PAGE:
Mike Krukow weighs in on San Francisco Giants’ talk of Ben Zobrist


For San Francisco Giants fans who still have their collective breath held waiting for management to pull a trigger-any one will do-the news from assistant general manager Bobby Evans that the Giants are “still engaged” in discussions with Ben Zobrist comes as a lifesaver in terms of bated breath.

With Max Scherzer’s name out of the picture and James Shields seeking a five-year deal in the neighborhood of $100 million, the Orange and Black would appear to be running short of available options with which to reinforce the 2015 Giants.

Mike Krukow weighed in on the discussion Monday, as reported in a CSNBAYAREA staff report, asserting that Zobrist is “a good player…a Sabean-type player.” Krukow went on to add that the versatile Zobrist, who has spent all his nine seasons in the big leagues with Tampa Bay, “is a grinder. Those type of players are invaluable.”

The rule of thumb, however, is you pay to play. Because he has played extensively at first, second and shortstop, and all three outfield positions, Zobrist will come at a steep price.

Nothing worth having is going to come cheap; pony up Brian Sabean and pay the ante.

After all, it’s not as though the Rays can’t see for themselves that the Giants may be sliding down the slippery slope of desperation, if indeed the plan is to at least make some semblance of effort to keep up with the Joneses down in SoCal, both of them.

It’s no secret that both the Los Angeles Dodgers and San Diego Padres have taken their respective lineups, dumped them out on the table like so many Tinker Toys, and reassembled them in what many believe to be considerably stronger units than last season. Should the Giants not follow suit, would that not create more of an uphill climb than the Giants are capable of achieving?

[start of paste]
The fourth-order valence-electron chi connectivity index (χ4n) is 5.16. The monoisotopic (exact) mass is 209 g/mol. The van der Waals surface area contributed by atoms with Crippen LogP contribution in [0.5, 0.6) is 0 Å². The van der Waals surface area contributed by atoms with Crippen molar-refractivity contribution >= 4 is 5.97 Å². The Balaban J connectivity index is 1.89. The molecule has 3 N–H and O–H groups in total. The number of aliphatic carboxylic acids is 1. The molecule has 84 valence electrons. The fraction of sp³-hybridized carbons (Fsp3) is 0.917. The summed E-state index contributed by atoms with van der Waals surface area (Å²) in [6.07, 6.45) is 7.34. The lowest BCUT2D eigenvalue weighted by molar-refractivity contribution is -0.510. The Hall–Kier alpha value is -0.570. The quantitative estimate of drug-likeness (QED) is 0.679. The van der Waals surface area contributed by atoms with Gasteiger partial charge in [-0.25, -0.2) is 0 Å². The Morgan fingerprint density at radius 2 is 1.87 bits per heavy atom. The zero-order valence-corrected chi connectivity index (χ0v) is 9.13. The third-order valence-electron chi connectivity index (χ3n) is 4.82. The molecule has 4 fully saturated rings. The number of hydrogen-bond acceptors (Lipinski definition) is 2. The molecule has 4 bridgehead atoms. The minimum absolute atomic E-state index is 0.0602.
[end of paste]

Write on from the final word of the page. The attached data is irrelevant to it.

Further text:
Oct 26, 2014; San Francisco, CA, USA; San Francisco Giants second baseman Joe Panik is unable to field a ball hit for a single by Kansas City Royals first baseman Eric Hosmer (not pictured) in the 7th inning during game five of the 2014 World Series at AT&T Park. Mandatory Credit: Kyle Terada-USA TODAY Sports

So what are the stakes? According to Krukow, “It’s going cost you someone pretty good,” suggesting that whereas Joe Panik and Andrew Susac were probably untouchable, both Hunter Strickland and Matt Duffy would be expendable for a prize such as Zobrist, a career .264 hitter with a .354 on-base percentage.

The acquisition of Ben Zobrist would ostensibly complete the refurbishing of the 2015 version of the San Francisco Giants, what with the recent re-signing of veteran starting pitcher, Jake Peavy. The Giants’ logic has to include the knowledge that the return of Matt Cain, Angel Pagan and Brandon Belt to full-time status, will help bolster the club.

The only question may be how much of that chemistry drained out of the beaker with the departure of two of the most essential elements to Giants’ success in the 2014 postseason: Michael Morse and Pablo Sandoval. Is it possible that Casey McGehee and Ben Zobrist could somehow provide that which has fled the building?

Apr 13, 2014; Philadelphia, PA, USA; Miami Marlins third baseman Casey McGehee (9) hits an RBI single during the first inning against the Philadelphia Phillies at Citizens Bank Park. Mandatory Credit: Howard Smith-USA TODAY Sports

The answer is unquestionably yes for two reasons: The first of San Francisco’s three recent world championships was earned without help from either player, so that is not a factor. Second, the chemistry infusing the Giants has no expiration date as long as the core includes the likes of Buster Posey, Madison Bumgarner, Hunter Pence, Sergio Romo, Angel Pagan and Brandon Crawford.

Why stop there? Beginning with Bruce Bochy at the top, just list the twenty-five roster players and there’s your chemistry-filled beaker. Like many of life’s intangibles, it just is and Giants fans are grateful.

One thing that is tangible, however, is that World Series trophy about to embark on a tour of NorCal’s hotbeds of Giants fandom, beginning in my own neck of the woods, here in Willits, Friday.

That’s chemistry in action.